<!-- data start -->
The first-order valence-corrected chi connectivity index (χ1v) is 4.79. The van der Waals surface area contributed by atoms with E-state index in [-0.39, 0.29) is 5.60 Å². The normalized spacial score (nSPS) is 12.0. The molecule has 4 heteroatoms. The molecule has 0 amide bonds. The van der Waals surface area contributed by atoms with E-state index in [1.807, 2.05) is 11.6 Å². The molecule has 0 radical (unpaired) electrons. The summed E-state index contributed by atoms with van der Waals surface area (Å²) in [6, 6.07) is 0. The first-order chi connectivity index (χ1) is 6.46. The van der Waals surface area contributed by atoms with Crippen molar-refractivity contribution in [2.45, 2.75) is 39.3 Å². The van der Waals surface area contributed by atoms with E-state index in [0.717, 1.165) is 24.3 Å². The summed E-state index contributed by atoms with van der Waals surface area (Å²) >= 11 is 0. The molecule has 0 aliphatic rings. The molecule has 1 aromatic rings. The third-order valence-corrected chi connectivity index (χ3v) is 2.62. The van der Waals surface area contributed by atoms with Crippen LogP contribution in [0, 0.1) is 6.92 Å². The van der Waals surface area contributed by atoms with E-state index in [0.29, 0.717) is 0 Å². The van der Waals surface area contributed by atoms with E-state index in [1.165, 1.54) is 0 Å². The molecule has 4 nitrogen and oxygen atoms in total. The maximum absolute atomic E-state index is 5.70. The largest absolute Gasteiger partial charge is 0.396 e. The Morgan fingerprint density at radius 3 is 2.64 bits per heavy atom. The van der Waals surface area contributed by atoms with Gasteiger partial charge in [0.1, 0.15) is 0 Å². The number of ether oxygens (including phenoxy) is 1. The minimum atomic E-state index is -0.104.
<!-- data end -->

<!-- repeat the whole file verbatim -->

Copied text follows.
The first-order valence-corrected chi connectivity index (χ1v) is 4.79. The van der Waals surface area contributed by atoms with E-state index in [-0.39, 0.29) is 5.60 Å². The normalized spacial score (nSPS) is 12.0. The molecule has 4 heteroatoms. The molecule has 0 amide bonds. The van der Waals surface area contributed by atoms with E-state index in [1.807, 2.05) is 11.6 Å². The molecule has 0 radical (unpaired) electrons. The summed E-state index contributed by atoms with van der Waals surface area (Å²) in [6, 6.07) is 0. The first-order chi connectivity index (χ1) is 6.46. The van der Waals surface area contributed by atoms with Crippen molar-refractivity contribution in [2.45, 2.75) is 39.3 Å². The van der Waals surface area contributed by atoms with E-state index in [0.717, 1.165) is 24.3 Å². The summed E-state index contributed by atoms with van der Waals surface area (Å²) >= 11 is 0. The molecule has 0 aliphatic rings. The molecule has 1 aromatic rings. The third-order valence-corrected chi connectivity index (χ3v) is 2.62. The van der Waals surface area contributed by atoms with Crippen LogP contribution in [0, 0.1) is 6.92 Å². The van der Waals surface area contributed by atoms with E-state index in [0.29, 0.717) is 0 Å². The van der Waals surface area contributed by atoms with E-state index in [1.165, 1.54) is 0 Å². The molecule has 4 nitrogen and oxygen atoms in total. The maximum absolute atomic E-state index is 5.70. The largest absolute Gasteiger partial charge is 0.396 e. The Morgan fingerprint density at radius 3 is 2.64 bits per heavy atom. The van der Waals surface area contributed by atoms with Gasteiger partial charge in [0.1, 0.15) is 0 Å². The number of ether oxygens (including phenoxy) is 1. The minimum atomic E-state index is -0.104.